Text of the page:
- Mississippi River From Pike's Peak
- Map of Western North America, ca. 1790
- Europeans Come to Iowa
- Influence of European Culture
- Conflict Between Cultures
- European Explorers Meet Early Iowans
- Spanish Meet Indians
- French and Early Iowans
- Early French Explorers Visit Iowa
- Explorers Meet Iowa Natives
- La Salle Claims Land for France
- Dubuque Seeks Opportunity
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European Explorers Meet Early Iowans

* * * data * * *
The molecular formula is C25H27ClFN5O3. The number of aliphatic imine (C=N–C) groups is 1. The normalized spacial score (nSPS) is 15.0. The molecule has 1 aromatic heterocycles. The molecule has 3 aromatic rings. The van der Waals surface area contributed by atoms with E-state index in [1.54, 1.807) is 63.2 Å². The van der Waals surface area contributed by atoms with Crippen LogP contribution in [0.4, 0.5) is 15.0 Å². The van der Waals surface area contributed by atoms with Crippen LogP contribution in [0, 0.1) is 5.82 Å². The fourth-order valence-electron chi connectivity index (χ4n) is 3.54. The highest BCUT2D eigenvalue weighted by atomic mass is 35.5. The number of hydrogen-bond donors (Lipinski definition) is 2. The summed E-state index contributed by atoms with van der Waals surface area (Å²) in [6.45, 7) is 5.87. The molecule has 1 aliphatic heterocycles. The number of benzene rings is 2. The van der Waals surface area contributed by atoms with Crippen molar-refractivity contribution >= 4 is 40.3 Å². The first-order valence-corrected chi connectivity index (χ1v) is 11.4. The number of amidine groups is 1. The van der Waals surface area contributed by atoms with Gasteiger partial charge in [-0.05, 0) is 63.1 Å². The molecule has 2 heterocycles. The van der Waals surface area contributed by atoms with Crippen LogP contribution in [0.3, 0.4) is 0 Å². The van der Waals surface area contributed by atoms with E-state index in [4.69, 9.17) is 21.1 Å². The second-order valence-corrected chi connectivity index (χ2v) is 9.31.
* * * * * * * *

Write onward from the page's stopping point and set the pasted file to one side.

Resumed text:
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This is the land between two rivers: the Might Mississippi and the Missouri. Land that Indians called their home for thousands of years, we now call Iowa. They were not a single unified nation, but a race of many nations and many languages. When the first European explores landed on this continent they were viewed with a mixture of curiosity and friendship by the natives. The first Europeans called these people Indians for they believed they had landed in the East Indies. The Indians gladly shared the land with the white man and taught them how to live in the new land; to raise corn, beans and tobacco, and how to build birch-bark canoes. The early white settlers, learned well from their red brothers, soon sent word back across the waters to their motherland of the new land they had found.
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